MORE ABOUT THIS BOOK
To: chin.li21%[email protected]
From: gerhard.dietrich%[email protected]/vgas
Subject: no place for children
It has been brought to my attention that you intend to bring a group of boys between ages twelve and fourteen to GravCamp for training in zero G combat and asteroid-tunnel warfare. I will respectfully remind you that GravCamp, known officially as Variable Gravity Acclimation School, is not a school for children. It is a training facility of the International Fleet for marines. As in, grown men and women. It’s not an orphanage. Or a day care. Or a summer camp. Our facilities are not intended for the amusement of children.
Do not bring these boys here. Our position out near Jupiter puts us a good distance from the fighting in the Belt, but this is a combat zone. And war is no place for a child. The articles of the Geneva Conventions on this subject are clear. I have attached them to this message for your review. You’ll note that special protections were articulated to orphaned children under the age of fifteen. Protocols were adopted to protect children from even helping combatants. You cannot discard international humanitarian law.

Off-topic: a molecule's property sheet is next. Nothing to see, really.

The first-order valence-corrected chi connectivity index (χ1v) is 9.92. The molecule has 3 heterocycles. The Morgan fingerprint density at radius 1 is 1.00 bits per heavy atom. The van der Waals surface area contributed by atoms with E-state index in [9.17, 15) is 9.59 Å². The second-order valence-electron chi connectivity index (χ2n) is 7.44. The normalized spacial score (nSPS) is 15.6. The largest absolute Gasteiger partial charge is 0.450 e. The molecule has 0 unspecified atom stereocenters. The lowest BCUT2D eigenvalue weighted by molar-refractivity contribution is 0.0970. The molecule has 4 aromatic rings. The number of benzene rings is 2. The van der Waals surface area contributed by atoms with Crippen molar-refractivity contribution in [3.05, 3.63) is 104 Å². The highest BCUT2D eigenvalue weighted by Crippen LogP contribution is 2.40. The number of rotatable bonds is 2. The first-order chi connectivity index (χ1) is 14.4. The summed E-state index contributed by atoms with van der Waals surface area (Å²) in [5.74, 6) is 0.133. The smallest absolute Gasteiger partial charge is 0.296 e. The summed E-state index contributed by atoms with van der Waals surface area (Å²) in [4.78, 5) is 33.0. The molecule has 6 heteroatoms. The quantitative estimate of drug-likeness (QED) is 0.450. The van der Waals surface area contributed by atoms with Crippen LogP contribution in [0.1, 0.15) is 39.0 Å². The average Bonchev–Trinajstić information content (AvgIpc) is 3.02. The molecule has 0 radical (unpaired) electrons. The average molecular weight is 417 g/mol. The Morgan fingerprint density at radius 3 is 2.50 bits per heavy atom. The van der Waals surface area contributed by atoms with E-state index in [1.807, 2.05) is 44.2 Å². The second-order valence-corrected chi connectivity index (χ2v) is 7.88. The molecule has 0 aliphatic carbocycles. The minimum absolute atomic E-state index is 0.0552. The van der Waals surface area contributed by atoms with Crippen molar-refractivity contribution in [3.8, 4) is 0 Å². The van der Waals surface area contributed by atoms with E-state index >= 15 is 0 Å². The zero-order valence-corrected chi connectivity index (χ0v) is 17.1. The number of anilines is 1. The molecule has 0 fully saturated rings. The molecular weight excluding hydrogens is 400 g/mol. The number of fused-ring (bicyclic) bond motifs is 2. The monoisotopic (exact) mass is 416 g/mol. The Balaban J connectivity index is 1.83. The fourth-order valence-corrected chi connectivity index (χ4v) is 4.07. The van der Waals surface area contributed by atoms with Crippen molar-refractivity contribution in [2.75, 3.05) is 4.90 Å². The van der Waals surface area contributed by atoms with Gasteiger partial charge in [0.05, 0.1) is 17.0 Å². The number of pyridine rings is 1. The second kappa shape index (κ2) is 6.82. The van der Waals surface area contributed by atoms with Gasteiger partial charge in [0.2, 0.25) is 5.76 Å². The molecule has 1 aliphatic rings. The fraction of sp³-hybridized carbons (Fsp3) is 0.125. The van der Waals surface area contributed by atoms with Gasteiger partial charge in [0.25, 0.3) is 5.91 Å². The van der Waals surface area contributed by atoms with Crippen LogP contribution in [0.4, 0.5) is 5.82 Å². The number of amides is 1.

Do not board your transport bound for this facility. If you do, you will be denied entry upon arrival. I won’t have a bunch of little boys scurrying around this facility like a swarm of rats. It is an affront to the dignity of men and women in uniform and a dangerous precedent within the IF. I have informed Rear Admiral Tennegard and Admiral Muffanosa of my strong objections.
Signed,Colonel Gerhard DietrichCommanding Officer, VGAS
* * *
They found the captain’s body drifting in his office with a slaser wound through the head and a mist of blood hovering in the air around him. The self-targeting laser weapon was still held loosely in his hand, and the suicide note on the terminal’s display was brief and apologetic. It took the ship’s doctor and officers over an hour to remove the body and document the scene, and by then word had spread throughout the ship and Bingwen had learned every detail.
The ship was a C-class troop transport that had left an International Fleet fuel depot in the outer rim of the Belt five weeks ago. It was bound for GravCamp out near Jupiter—the Fleet’s special-ops training facility in zero G combat and asteroid-tunnel warfare. Bingwen and the other Chinese boys in his squad were the only real anomalous passengers on board. At ages twelve to fourteen, the boys stood out sharply among the 214 marines on board headed for GravCamp. A few marines had made quite a fuss about having a bunch of boys along for the ride, claiming that war was no place for children. But several of the marines on board knew Bingwen’s squad well, having been with them when Bingwen had taken out a hive of Formics inside an asteroid and killed one of the Hive Queen’s daughters. Upon learning that, the hostile marines had shut up, and everyone had left Bingwen and the boys alone.